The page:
Duke, Gonzaga adapt and advance

HOUSTON -- The more teams change, the longer they stay and play.

At least that was the case in the NCAA tournament's South Region on Friday, when the Duke Blue Devils and the Gonzaga Bulldogs powered through to face each other in Sunday's Elite Eight in part by straying from their strengths to win.

At this point in the tournament, the teams that can make an adjustment, that can win in more than one way, are the best suited to advance.

Duke's 63-57 victory over Utah was played at a pace that favored the Utes. Duke's points per possession slipped to .98 and the Utes secured 18 offensive rebounds, not exactly a formula for a Duke win. Yet guard Quinn Cook said the Blue Devils never wavered.

"We have other pieces," Cook said. "Other guys have to step up. Justise [Winslow], Tyus [Jones] and Amile [Jefferson] played his butt off, not just scoring but being a presence on defense and getting some rebounds."

Duke coach Mike Krzyzewski said Utah did a masterful defensive job on center Jahlil Okafor. He tied a season low with just six points thanks to constantly being under the pressure of a Utes double-team. Okafor, who averages 18 points for the Blue Devils, handled it well in the first half, then had three of his four turnovers in the second.

"I don't know if we were nervous or the fact that we didn't recognize things quickly made us nervous, but we weren't ourselves early," Krzyzewski said. "I'm proud of my guys because during the game, they changed."

When it was clear Okafor wasn't going to be the reliable scorer he's been all season, freshman forward Winslow stepped to the forefront. The Houston native turned 19 on Thursday and celebrated both his homecoming and his birthday with his best performance of the tournament.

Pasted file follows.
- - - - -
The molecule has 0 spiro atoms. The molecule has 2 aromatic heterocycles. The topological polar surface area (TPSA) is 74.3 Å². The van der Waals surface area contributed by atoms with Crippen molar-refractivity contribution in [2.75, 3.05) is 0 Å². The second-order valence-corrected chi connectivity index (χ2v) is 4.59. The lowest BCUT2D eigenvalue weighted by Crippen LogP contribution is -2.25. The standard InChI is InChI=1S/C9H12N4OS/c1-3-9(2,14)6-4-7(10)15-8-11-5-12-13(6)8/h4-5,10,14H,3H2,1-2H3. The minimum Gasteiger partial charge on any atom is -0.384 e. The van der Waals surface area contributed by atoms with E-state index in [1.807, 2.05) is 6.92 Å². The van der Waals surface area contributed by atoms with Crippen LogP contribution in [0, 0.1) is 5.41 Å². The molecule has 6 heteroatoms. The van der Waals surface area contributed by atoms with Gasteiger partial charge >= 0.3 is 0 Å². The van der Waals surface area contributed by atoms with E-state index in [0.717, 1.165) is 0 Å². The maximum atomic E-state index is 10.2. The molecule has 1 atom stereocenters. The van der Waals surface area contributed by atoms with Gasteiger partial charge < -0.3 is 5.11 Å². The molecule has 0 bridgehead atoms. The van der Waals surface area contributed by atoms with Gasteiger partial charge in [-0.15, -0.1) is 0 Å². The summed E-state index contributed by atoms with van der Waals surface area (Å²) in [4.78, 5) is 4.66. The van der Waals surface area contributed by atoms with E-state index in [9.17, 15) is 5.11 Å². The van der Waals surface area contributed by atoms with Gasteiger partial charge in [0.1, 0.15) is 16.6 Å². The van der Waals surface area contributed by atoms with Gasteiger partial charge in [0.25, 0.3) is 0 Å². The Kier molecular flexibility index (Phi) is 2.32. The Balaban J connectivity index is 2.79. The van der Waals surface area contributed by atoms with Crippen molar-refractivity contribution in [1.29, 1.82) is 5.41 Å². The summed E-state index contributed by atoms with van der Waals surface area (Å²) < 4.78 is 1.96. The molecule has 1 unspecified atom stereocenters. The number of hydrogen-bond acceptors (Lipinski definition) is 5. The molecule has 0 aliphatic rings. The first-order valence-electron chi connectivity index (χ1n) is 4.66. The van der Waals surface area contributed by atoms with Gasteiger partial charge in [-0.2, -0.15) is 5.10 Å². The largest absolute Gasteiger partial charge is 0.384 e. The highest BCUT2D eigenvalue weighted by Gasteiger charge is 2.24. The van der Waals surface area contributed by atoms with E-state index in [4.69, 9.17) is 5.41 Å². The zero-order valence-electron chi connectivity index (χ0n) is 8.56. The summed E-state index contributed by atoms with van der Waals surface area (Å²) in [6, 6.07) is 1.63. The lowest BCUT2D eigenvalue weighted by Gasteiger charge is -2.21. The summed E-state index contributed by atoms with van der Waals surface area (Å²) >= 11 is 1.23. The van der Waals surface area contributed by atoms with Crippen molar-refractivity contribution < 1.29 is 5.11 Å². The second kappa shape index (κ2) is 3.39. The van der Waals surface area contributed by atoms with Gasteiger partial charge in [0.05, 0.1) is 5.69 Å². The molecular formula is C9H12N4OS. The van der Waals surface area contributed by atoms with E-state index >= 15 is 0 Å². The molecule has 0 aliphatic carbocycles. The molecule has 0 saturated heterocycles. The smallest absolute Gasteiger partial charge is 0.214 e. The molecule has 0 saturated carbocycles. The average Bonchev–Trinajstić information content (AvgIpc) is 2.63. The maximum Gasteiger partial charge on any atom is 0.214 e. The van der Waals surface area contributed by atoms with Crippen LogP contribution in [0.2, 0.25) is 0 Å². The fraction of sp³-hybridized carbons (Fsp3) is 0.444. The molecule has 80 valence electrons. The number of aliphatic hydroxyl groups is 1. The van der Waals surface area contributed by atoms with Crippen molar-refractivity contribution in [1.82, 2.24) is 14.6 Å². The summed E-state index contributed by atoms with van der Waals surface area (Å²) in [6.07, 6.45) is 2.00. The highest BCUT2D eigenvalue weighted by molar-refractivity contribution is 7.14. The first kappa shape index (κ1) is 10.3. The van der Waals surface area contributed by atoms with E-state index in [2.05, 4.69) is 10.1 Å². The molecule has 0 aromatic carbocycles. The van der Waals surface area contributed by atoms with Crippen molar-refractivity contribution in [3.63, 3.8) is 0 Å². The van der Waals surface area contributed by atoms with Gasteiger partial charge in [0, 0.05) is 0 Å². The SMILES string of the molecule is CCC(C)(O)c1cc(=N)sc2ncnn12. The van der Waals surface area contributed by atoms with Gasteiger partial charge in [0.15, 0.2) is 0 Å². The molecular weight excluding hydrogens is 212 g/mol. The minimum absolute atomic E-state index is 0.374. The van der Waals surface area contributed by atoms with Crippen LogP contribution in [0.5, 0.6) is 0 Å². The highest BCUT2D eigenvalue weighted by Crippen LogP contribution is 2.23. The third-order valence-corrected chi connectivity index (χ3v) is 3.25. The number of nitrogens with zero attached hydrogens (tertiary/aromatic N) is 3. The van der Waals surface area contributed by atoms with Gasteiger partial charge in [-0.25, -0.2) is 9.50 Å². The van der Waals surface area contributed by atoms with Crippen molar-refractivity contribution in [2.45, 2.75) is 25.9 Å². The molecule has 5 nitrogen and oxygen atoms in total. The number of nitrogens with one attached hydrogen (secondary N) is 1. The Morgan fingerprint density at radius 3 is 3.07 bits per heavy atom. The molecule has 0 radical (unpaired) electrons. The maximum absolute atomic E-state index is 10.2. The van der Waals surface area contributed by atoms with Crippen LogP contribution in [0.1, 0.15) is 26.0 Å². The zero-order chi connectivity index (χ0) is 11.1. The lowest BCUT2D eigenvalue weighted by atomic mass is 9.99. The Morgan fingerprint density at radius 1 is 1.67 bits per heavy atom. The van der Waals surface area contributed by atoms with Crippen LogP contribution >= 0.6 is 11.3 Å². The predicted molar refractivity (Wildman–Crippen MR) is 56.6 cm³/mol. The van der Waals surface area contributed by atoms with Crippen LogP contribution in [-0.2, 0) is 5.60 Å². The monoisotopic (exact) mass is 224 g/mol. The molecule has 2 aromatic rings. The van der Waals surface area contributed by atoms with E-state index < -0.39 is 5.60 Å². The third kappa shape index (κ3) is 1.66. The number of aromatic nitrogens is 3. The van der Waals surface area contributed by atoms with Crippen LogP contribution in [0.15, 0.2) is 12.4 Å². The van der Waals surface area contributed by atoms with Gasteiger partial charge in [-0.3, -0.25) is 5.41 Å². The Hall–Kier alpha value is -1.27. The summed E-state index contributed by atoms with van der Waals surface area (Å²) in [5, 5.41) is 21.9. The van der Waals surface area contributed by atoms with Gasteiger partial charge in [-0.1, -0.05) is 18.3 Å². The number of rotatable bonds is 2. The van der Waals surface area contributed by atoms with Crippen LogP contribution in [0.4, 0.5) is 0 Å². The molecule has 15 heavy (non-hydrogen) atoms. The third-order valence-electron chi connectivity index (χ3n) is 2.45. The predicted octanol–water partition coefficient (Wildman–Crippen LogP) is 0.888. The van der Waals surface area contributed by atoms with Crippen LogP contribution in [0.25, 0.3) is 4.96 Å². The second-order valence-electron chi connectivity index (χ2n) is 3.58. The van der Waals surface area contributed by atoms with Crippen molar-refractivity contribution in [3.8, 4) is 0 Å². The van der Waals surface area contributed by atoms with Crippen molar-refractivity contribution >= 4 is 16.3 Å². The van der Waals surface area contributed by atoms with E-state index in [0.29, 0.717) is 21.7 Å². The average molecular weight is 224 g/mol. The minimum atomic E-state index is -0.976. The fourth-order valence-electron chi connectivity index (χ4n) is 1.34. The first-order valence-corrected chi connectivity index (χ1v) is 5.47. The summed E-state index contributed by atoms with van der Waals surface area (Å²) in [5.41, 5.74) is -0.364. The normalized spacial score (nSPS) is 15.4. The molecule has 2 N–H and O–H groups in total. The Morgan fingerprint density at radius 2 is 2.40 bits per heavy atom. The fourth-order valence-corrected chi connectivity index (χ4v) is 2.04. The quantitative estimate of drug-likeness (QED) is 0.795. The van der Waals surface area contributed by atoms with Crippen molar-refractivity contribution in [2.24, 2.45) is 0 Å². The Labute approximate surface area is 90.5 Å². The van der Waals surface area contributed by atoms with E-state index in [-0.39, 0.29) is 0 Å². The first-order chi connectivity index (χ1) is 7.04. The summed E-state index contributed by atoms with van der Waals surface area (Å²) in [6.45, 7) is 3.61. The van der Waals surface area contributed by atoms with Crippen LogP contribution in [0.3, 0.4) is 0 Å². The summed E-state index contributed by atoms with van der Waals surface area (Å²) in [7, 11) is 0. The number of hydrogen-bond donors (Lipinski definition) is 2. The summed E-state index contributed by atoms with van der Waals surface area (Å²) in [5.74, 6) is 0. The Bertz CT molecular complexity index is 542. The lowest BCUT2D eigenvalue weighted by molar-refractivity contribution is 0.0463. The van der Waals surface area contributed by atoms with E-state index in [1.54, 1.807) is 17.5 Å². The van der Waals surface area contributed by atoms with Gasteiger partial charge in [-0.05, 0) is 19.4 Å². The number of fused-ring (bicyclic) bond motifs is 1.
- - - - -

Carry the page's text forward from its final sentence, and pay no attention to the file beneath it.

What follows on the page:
Winslow scored a game-high 21 points -- just two shy of his season best -- and essentially obliterated Utah's scouting report in the process. Utah coach Larry Krystkowiak said Winslow's pattern had been to maybe hit one 3-pointer in a game. The Utes were willing to allow him to shoot from deep as opposed to pressing him and risk a drive to the basket. They didn't count on Winslow making three of four from 3-point range.

"It got us, there's no doubt about it," Krystkowiak said. "I thought we did a terrific job on their two leading scorers, but that's what makes Duke, you know, Duke. They had some other players rise to the occasion and make plays."

After back-to-back losses to the NC State Wolfpack and Miami Hurricanes in January, no one envisioned Duke's defense would be the reason it could advance in a game like this. But Krzyzewski praised his team's defensive effort in holding the Pac-12's top 3-point shooting team to just 4-of-16 and limiting the Utes to 35 percent shooting overall.

In the first South Region semifinal, UCLA, and NRG Stadium, forced Gonzaga to adjust its offensive game plan. The Zags average 41 percent from 3-point range, which is also where leading scorer Kyle Wiltjer makes his living. As a stretch-4, Wiltjer gets easy points going to the basket because teams have to respect his deep shooting range.

But this was the same venue in which the Butler Bulldogs shot 19 percent in the 2011 national title game. The Zags and Bruins combined to make just six of 32 shots from behind the arc, three each.

Wiltjer scored just eight points on 4-of-12 shooting from the field, but he did grab 10 rebounds. UCLA's Kevon Looney kept Wiltjer from getting many open looks, and even when he did, the stadium backdrop seemingly took care of the rest.

The Zags' 74-62 win was powered by going inside to center Przemek Karnowski. The 7-foot-1 junior scored a team-high 18 points, which nearly doubled his output of 20 from the first two tournament games combined.

Reserve 6-foot-10 forward Domantas Sabonis also chipped in 12 points.

"I thought we did a much better job on [Wiltjer] in this game than we did at home in Pauley," said UCLA coach Steve Alford, noting Wiltjer scored 24 when the teams met in December. "Sabonis and Karnowski, they're a load. They got so many weapons, you're not going to shut all of them down. Those two got away from us a little bit there in the second half."

Now, Gonzaga and Duke sit on the verge of a Final Four. For the Bulldogs, it would be the program's first-ever appearance. For Duke, it would be its first trip since winning it all in 2010.